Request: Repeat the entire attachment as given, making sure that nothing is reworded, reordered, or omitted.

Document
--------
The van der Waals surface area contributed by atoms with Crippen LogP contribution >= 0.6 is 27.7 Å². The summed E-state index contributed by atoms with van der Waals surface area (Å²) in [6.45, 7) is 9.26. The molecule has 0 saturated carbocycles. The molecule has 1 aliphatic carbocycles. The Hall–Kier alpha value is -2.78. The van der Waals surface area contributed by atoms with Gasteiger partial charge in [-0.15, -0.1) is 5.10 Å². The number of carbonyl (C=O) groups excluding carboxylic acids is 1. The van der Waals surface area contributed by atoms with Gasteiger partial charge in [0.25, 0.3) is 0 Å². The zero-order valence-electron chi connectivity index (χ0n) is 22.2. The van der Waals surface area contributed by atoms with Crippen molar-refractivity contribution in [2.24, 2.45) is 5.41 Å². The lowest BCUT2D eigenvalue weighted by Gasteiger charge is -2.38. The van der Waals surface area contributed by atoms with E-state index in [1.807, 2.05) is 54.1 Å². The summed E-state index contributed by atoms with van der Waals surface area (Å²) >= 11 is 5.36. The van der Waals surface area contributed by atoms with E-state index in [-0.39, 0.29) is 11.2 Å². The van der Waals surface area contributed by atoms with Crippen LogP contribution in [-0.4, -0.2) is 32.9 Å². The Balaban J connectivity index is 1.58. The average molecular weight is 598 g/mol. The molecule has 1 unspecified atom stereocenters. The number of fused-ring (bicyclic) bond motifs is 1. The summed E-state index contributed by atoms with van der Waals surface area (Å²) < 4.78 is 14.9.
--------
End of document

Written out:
The van der Waals surface area contributed by atoms with Crippen LogP contribution >= 0.6 is 27.7 Å². The summed E-state index contributed by atoms with van der Waals surface area (Å²) in [6.45, 7) is 9.26. The molecule has 0 saturated carbocycles. The molecule has 1 aliphatic carbocycles. The Hall–Kier alpha value is -2.78. The van der Waals surface area contributed by atoms with Gasteiger partial charge in [-0.15, -0.1) is 5.10 Å². The number of carbonyl (C=O) groups excluding carboxylic acids is 1. The van der Waals surface area contributed by atoms with Gasteiger partial charge in [0.25, 0.3) is 0 Å². The zero-order valence-electron chi connectivity index (χ0n) is 22.2. The van der Waals surface area contributed by atoms with Crippen molar-refractivity contribution in [2.24, 2.45) is 5.41 Å². The lowest BCUT2D eigenvalue weighted by Gasteiger charge is -2.38. The van der Waals surface area contributed by atoms with E-state index in [1.807, 2.05) is 54.1 Å². The summed E-state index contributed by atoms with van der Waals surface area (Å²) >= 11 is 5.36. The van der Waals surface area contributed by atoms with E-state index in [-0.39, 0.29) is 11.2 Å². The van der Waals surface area contributed by atoms with Crippen LogP contribution in [-0.4, -0.2) is 32.9 Å². The Balaban J connectivity index is 1.58. The average molecular weight is 598 g/mol. The molecule has 1 unspecified atom stereocenters. The number of fused-ring (bicyclic) bond motifs is 1. The summed E-state index contributed by atoms with van der Waals surface area (Å²) < 4.78 is 14.9.